Of course, people feel angry, disturbed and horrified. I once saw a t-shirt that read: “If you wear fur, I hope you die screaming too.” While it is understandable where a statement like this comes from, a sentence like this is problematic. People want to get a passionate message across, but wishing people a painful death is very aggressive, to say the least.

It’s not necessarily inviting a fur-wearing person to have a conversation with you and question their choice of a fashion statement — I am not happy when I notice someone wearing fur, but I don’t say anything. I’ve never felt inclined to confront them, as this usually happens in passing or when I’ve been on a crowded bus, etc.

Famously in the past, protesters have thrown red paint at people wearing fur, but given that there is a lot of fake fur around now, this could go horribly wrong, and perhaps an innocent vegan could become the victim of an anti-fur protest.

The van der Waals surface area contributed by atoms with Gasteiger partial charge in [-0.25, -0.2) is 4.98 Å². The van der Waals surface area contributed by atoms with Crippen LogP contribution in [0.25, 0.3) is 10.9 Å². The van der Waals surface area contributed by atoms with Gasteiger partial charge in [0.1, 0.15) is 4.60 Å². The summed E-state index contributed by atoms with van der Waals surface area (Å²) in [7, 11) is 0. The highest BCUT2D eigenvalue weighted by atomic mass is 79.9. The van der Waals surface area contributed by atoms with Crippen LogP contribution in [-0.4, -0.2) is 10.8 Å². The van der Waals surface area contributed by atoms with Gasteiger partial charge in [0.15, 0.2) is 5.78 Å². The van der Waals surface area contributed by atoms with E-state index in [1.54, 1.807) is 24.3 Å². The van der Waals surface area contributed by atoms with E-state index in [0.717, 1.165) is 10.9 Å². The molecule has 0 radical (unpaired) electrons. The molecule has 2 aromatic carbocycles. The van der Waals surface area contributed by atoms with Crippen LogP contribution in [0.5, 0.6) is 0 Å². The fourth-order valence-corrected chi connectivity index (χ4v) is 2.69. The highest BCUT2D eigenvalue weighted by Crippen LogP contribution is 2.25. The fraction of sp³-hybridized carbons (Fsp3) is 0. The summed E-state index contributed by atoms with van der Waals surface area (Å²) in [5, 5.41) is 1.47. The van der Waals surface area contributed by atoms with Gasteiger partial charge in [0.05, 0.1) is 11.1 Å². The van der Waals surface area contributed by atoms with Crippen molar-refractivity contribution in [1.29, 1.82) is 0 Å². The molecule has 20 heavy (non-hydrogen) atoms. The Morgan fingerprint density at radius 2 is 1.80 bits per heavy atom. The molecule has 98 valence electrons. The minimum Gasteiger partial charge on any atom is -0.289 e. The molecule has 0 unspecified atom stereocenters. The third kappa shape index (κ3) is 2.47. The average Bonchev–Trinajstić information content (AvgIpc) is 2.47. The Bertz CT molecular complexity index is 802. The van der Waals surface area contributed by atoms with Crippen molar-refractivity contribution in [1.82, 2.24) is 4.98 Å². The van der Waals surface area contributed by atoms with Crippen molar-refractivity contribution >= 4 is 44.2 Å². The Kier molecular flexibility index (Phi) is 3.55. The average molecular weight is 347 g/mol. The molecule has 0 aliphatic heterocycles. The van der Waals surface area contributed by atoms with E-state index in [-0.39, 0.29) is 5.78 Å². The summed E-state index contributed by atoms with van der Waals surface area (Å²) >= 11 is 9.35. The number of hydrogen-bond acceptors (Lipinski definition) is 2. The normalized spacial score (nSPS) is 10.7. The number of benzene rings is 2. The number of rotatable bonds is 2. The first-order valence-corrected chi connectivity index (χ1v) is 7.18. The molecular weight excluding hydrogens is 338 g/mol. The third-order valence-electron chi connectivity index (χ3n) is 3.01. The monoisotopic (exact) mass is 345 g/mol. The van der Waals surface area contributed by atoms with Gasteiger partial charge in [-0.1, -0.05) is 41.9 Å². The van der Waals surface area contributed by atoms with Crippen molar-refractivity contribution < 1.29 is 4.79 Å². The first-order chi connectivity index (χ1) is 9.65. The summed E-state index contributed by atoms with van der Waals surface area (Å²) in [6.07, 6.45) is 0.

Dr Tyler Paytas, a research fellow in moral philosophy at the Australian Catholic University’s Institute for Religion and Critical Inquiry, told ACU Impact: “Given how pervasive meat-eating is in the culture, and given the strong anti-vegan sentiment that I’ve found both in the United States and here in Australia, I think it’s very easy for people to dismiss vegans as crazy, self-righteous social justice warriors that don’t need to be taken seriously.”

He added: “I think we should be very careful about doing things like occupying restaurants and vandalising butcher shops, things that will make the anti-vegan sentiment even stronger… When vegan activists use extreme methods like vandalising, intimidating and harassing, it only exacerbates the problem.”